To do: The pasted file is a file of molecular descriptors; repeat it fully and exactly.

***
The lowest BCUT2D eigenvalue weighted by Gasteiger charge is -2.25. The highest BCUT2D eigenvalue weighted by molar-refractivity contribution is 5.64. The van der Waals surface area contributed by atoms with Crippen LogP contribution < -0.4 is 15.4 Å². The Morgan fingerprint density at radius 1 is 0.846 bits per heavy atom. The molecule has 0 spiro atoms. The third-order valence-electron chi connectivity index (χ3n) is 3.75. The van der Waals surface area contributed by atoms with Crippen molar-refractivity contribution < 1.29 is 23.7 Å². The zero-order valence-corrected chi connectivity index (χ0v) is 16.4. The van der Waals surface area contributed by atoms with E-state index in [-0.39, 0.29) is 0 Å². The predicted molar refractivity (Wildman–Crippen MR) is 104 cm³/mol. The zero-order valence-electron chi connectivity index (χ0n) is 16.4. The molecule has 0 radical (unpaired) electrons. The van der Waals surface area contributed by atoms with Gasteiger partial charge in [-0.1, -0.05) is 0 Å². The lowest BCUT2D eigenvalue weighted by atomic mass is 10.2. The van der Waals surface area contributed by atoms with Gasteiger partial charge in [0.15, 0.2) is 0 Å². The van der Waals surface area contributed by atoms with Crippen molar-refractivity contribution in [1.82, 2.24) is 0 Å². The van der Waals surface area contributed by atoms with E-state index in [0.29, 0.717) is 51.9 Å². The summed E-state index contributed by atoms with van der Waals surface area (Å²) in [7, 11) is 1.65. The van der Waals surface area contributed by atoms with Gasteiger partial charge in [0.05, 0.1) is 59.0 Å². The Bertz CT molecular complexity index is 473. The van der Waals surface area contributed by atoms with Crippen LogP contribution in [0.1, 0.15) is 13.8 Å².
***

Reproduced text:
The lowest BCUT2D eigenvalue weighted by Gasteiger charge is -2.25. The highest BCUT2D eigenvalue weighted by molar-refractivity contribution is 5.64. The van der Waals surface area contributed by atoms with Crippen LogP contribution < -0.4 is 15.4 Å². The Morgan fingerprint density at radius 1 is 0.846 bits per heavy atom. The molecule has 0 spiro atoms. The third-order valence-electron chi connectivity index (χ3n) is 3.75. The van der Waals surface area contributed by atoms with Crippen molar-refractivity contribution < 1.29 is 23.7 Å². The zero-order valence-corrected chi connectivity index (χ0v) is 16.4. The van der Waals surface area contributed by atoms with E-state index in [-0.39, 0.29) is 0 Å². The predicted molar refractivity (Wildman–Crippen MR) is 104 cm³/mol. The zero-order valence-electron chi connectivity index (χ0n) is 16.4. The molecule has 0 radical (unpaired) electrons. The van der Waals surface area contributed by atoms with Gasteiger partial charge in [-0.1, -0.05) is 0 Å². The lowest BCUT2D eigenvalue weighted by atomic mass is 10.2. The van der Waals surface area contributed by atoms with Gasteiger partial charge in [0.15, 0.2) is 0 Å². The van der Waals surface area contributed by atoms with Crippen molar-refractivity contribution in [1.82, 2.24) is 0 Å². The van der Waals surface area contributed by atoms with E-state index in [0.29, 0.717) is 51.9 Å². The summed E-state index contributed by atoms with van der Waals surface area (Å²) in [7, 11) is 1.65. The van der Waals surface area contributed by atoms with Gasteiger partial charge in [0.05, 0.1) is 59.0 Å². The Bertz CT molecular complexity index is 473. The van der Waals surface area contributed by atoms with Crippen LogP contribution in [0.1, 0.15) is 13.8 Å².